And I'm sad when I think that some collectors, set-collectors in fact, dismiss collecting the '71 set because the borders are sensitive to chipping.

I like well-conditioned cards, but I'd never let the design stand in the way of collecting a set if I like the design.

The '71 Topps set is the oldest one I have completed and even with the various conditions of the cards in the set, I am quite proud of completing it. It is one of my favorite card collecting deeds, almost plaque-worthy. And when I think of it ...


... I feel like a World Champion. Chipped borders and all.

(P.S.: Yes, I will get to the obvious font issues on 2020 Heritage ... when I bundle up in a parka and find some Heritage).

Comments

Excellent, thoughtful and well expressed post. Hi.
I most certainly don't need grade-able cards for my vintage card sets. Of course I'd prefer them all be NM (raw). But that's where money comes into play. Hay nooooo will I pay those prices for perfect 71's. Nope, uh ah, ain't gonna do it. Don't get me wrong, I do have plenty that are sweet, but certainly not the super stars.
steelehere said…
If I ever finish my 1971 set, I'd be happy to have the cards in a similar condition as yours.

I've never experienced one living in Southern California my whole life but a snow storm in late February doesn't sound like something fun. (I also won't mention what the temperature has been lately out here but let's just say the grass at Chavez Ravine got a healthy dose of sunshine the past couple days).
carlsonjok said…
I hear exactly what you are saying, my brother from another mother. I have never regretted leaving modern behind and focusing solely on vintage. so much less negativity involved.
friend11 said…
We usually miss the lake effect snow here is Northwest Ohio. Only got a few inches.
Mark Hoyle said…
We have been lucky so far this winter. Haven’t even had to use snow blower.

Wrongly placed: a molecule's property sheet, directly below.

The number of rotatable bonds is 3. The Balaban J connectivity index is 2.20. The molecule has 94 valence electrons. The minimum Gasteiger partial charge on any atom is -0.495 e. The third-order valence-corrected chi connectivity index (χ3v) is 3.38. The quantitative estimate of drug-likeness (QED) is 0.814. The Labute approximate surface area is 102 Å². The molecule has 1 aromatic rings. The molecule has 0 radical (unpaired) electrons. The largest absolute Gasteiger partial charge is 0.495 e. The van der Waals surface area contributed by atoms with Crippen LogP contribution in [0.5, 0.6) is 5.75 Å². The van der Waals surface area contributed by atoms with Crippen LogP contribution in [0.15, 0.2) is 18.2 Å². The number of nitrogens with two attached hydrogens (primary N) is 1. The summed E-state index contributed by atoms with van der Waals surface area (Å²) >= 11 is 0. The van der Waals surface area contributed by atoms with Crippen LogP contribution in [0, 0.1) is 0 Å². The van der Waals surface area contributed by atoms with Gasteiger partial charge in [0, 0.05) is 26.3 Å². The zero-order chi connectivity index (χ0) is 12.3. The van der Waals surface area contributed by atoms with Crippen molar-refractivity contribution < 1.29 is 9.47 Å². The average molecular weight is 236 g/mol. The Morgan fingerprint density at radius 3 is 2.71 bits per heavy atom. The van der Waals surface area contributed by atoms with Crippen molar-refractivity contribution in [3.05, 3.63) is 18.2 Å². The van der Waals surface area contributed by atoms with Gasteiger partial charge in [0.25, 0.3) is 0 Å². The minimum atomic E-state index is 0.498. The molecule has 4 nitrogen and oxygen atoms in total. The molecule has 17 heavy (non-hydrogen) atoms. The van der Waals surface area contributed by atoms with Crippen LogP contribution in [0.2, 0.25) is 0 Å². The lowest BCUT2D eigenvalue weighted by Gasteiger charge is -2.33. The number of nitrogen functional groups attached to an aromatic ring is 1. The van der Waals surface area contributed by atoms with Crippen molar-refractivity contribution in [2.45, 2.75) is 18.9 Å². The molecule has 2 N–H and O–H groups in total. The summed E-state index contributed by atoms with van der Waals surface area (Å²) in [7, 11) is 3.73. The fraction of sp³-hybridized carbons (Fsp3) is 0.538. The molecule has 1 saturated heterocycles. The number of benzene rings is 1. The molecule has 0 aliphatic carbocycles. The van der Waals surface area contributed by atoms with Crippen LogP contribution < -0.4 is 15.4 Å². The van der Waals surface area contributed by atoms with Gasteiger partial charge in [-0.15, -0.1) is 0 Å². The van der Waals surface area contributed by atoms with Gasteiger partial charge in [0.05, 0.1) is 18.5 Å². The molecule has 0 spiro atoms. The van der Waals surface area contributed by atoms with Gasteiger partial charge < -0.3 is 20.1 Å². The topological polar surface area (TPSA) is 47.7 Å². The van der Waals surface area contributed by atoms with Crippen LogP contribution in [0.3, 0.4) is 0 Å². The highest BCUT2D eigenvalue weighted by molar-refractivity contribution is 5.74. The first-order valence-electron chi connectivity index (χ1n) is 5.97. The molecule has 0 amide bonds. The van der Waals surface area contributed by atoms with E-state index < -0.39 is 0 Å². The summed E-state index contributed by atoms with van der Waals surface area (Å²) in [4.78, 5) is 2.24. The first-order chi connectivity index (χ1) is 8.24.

Bo said…
We've had virtually no snow this winter on Long Island which is almost unheard of.
If anyone has any unwanted banged-up '71s I'll take them! And I have plenty of banged-up '71s to trade.
And for anyone who doesn't like those visible creases, do like a buddy of mine and just fill them in with a black Sharpie!
Perhaps they've watched the Three Amigos.

https://www.youtube.com/watch?v=GIGtHhAfe8w
Base Card Hero said…
In Chicago last week we were supposed to get between 2" and 14". Quite the range, right? We ended up getting a dusting and I was happy with that.

I like the 71 set as it is. I will be building the 2020 Heritage set and eventually attempt the original... some day.
gregory said…
Sometimes these days it's better not to even listen to what people out there are saying. Or you can just assume/pretend that when they say "infamous", they really mean "famous".

And speaking of famous, congratulations on finishing the 1971 set. Wow!
Fuji said…
I see both sides on the "infamous" issue. But I'm a guy who enjoys both cards with character (well-worn trading cards) as well as graded cards. If money wasn't an issue, I'd probably go after a 1971 set. But honestly I've gotta get my 1973 Topps set first. Then after that... I'd like to start knocking off more of the hall of famers in the 1956 set. So these black bordered beauties are going to have to wait unless I come across one heck of a bargain at the next card show or flea market.
RunForeKelloggs said…
Upgrade a card from my youth that was used to complete a set? Not a chance. Those 1971s are great whether they look new or like they were in your pocket in school during fourth grade.
AdamE said…
To me 52 High numbers is the evil set. To me it is one of the ugliest and yet is is the most copied and also the most expensive.